GENERAL For convenience of description, the invention is exemplied as embodied in a simplified processing system of the synchronous type. Further, the operation of the system is limited to a description of several typical instructions, which are common to most data processing operations. It is understood, however, that the invention is applicable to more complicated type systems including asynchronous types, and, that, in practice, many more elementary operations would be used in executing other instruction sequences. These additional elementary operations would be arranged in a manner similar to, and function in a manner similar to, those described in connection with the exemplary system.

Also for convenience of description, the system is assumed to be nominally of the three-address type, and to have a word length of eighteen binary digits.

DEFINITIONS The elementary operations and instruction words are defined as follows:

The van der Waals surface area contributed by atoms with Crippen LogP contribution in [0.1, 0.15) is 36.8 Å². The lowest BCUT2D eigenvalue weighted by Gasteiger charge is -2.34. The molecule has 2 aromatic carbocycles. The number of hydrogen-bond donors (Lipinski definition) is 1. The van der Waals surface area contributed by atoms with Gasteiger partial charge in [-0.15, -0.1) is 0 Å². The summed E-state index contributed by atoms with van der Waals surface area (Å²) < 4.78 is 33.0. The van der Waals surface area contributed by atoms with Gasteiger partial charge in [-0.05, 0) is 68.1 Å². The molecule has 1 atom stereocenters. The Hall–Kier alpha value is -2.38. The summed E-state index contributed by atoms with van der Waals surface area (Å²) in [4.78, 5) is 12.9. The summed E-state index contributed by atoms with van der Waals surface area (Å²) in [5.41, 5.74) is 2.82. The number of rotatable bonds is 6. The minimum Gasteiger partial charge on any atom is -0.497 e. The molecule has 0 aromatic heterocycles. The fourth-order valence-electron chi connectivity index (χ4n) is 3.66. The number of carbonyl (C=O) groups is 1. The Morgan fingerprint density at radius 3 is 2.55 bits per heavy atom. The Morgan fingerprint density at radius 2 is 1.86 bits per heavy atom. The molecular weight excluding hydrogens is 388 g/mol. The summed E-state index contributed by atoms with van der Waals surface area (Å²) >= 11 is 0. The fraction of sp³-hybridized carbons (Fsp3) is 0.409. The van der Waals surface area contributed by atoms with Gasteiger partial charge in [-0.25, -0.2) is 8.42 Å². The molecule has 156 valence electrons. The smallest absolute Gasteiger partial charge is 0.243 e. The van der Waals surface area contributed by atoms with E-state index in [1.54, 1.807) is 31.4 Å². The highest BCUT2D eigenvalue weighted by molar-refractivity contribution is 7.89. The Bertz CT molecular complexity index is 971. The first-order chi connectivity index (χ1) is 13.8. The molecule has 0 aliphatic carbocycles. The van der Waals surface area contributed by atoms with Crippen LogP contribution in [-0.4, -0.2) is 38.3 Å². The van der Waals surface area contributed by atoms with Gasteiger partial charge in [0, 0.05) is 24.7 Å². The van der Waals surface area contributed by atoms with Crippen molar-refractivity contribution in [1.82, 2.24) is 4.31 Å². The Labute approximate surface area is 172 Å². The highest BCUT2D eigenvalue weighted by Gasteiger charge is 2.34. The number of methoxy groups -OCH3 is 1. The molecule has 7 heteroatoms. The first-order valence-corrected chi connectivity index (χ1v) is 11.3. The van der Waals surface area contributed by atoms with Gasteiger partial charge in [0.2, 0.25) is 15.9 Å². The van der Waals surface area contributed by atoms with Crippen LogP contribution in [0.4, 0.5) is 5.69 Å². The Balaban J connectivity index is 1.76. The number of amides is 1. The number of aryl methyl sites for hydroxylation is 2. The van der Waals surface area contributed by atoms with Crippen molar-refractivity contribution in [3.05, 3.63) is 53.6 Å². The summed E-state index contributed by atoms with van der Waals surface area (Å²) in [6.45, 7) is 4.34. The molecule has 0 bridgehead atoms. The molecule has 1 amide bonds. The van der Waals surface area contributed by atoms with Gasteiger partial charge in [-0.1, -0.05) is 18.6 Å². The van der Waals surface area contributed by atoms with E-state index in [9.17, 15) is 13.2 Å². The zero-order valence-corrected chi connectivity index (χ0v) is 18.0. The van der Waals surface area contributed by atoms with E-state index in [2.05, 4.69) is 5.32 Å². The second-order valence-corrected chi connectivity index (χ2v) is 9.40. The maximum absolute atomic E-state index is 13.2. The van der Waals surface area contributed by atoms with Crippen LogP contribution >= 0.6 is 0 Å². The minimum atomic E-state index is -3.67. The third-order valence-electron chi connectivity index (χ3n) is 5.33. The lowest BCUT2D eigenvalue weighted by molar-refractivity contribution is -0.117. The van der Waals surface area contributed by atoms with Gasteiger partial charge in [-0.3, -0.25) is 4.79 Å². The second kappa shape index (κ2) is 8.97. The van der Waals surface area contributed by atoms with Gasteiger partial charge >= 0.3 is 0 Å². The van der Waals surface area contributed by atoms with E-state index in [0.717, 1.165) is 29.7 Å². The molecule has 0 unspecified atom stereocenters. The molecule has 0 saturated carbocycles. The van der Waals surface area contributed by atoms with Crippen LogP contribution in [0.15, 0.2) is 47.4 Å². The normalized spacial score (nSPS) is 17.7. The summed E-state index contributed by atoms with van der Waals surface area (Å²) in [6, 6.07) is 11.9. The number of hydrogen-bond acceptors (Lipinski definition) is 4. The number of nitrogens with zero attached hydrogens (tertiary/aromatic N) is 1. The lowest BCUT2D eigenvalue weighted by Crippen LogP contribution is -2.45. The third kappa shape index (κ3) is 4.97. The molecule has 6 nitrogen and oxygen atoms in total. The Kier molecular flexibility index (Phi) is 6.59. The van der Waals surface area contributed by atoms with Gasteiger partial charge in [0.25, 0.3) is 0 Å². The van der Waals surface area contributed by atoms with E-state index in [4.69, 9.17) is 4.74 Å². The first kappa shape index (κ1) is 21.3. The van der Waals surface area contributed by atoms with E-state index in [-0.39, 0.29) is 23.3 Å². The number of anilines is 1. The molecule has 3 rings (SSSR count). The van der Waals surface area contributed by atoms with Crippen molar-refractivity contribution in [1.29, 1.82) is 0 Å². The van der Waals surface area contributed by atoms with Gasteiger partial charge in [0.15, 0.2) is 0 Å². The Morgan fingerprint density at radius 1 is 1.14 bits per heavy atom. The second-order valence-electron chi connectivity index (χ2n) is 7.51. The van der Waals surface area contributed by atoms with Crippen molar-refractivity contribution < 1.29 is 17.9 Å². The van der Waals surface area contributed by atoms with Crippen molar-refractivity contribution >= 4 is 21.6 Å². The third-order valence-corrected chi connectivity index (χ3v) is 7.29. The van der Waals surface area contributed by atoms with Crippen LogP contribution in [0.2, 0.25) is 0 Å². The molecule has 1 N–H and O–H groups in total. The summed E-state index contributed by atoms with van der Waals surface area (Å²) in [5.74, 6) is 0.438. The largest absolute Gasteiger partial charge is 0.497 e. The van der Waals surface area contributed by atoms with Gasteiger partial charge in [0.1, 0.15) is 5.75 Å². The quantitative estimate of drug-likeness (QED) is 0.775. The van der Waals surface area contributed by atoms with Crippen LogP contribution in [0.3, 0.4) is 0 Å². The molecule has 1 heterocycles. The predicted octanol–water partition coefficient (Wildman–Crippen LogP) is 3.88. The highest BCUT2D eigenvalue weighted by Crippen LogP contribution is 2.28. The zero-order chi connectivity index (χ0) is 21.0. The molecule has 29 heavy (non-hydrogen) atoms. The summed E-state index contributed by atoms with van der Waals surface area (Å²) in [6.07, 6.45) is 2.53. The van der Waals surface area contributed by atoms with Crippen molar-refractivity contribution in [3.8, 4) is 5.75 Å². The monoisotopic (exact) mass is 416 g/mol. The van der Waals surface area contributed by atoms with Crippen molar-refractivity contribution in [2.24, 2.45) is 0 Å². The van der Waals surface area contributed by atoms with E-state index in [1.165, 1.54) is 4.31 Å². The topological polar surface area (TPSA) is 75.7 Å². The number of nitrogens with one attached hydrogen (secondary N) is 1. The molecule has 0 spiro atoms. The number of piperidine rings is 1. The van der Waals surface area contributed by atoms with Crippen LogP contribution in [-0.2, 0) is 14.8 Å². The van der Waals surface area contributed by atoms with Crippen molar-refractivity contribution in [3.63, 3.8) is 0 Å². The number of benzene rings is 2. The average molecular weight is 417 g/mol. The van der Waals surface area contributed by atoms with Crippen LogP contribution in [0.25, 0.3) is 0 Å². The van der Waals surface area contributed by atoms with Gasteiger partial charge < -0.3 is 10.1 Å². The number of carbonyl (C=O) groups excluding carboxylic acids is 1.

An EO (elementary operation) is represented by one, I8 bit word with the following format in octal digits, each representing three binary digits:

D6 D5 D4 D3 D2 DI DI: Class Digit Dl must be 7(111) D12-D5: Control Digits, respectively These digits can be used for a variety of purposes' described later for each EO type. D6: Operation Code D6 specifies the type of operation to be executed. An instruction is represented as four, 18 bit words as follows: Operation Word- D6 D5 D4 D3 D2 DI Dl: Class Digit DI must be 0 (000) D2-D4: Control Digits, respectively D5-D6: Operation Code These digits specify the system operation (or interpretive EO routine) to be performed. Address Words Three address words are associated with each operation word. These addresses are placed in the X, Y and Z counters, respectively.